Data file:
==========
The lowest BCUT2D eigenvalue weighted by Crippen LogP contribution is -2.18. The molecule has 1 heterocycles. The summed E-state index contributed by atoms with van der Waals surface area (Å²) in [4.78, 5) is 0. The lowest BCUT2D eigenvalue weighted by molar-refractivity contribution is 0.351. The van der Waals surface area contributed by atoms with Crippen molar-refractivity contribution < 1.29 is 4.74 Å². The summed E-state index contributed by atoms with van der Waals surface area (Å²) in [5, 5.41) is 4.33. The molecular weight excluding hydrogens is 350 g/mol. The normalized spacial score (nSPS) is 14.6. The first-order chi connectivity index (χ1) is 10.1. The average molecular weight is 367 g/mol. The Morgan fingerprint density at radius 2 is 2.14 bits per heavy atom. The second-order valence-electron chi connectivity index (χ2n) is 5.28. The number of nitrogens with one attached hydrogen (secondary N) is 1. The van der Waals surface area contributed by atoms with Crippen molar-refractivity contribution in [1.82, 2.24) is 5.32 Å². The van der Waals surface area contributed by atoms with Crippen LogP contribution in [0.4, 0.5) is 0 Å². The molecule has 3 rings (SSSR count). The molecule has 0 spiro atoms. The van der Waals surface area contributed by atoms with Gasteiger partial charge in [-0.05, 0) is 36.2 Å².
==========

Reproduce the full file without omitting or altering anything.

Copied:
The lowest BCUT2D eigenvalue weighted by Crippen LogP contribution is -2.18. The molecule has 1 heterocycles. The summed E-state index contributed by atoms with van der Waals surface area (Å²) in [4.78, 5) is 0. The lowest BCUT2D eigenvalue weighted by molar-refractivity contribution is 0.351. The van der Waals surface area contributed by atoms with Crippen molar-refractivity contribution < 1.29 is 4.74 Å². The summed E-state index contributed by atoms with van der Waals surface area (Å²) in [5, 5.41) is 4.33. The molecular weight excluding hydrogens is 350 g/mol. The normalized spacial score (nSPS) is 14.6. The first-order chi connectivity index (χ1) is 10.1. The average molecular weight is 367 g/mol. The Morgan fingerprint density at radius 2 is 2.14 bits per heavy atom. The second-order valence-electron chi connectivity index (χ2n) is 5.28. The number of nitrogens with one attached hydrogen (secondary N) is 1. The van der Waals surface area contributed by atoms with Crippen molar-refractivity contribution in [1.82, 2.24) is 5.32 Å². The van der Waals surface area contributed by atoms with Crippen LogP contribution in [0.4, 0.5) is 0 Å². The molecule has 3 rings (SSSR count). The molecule has 0 spiro atoms. The van der Waals surface area contributed by atoms with Gasteiger partial charge in [-0.05, 0) is 36.2 Å².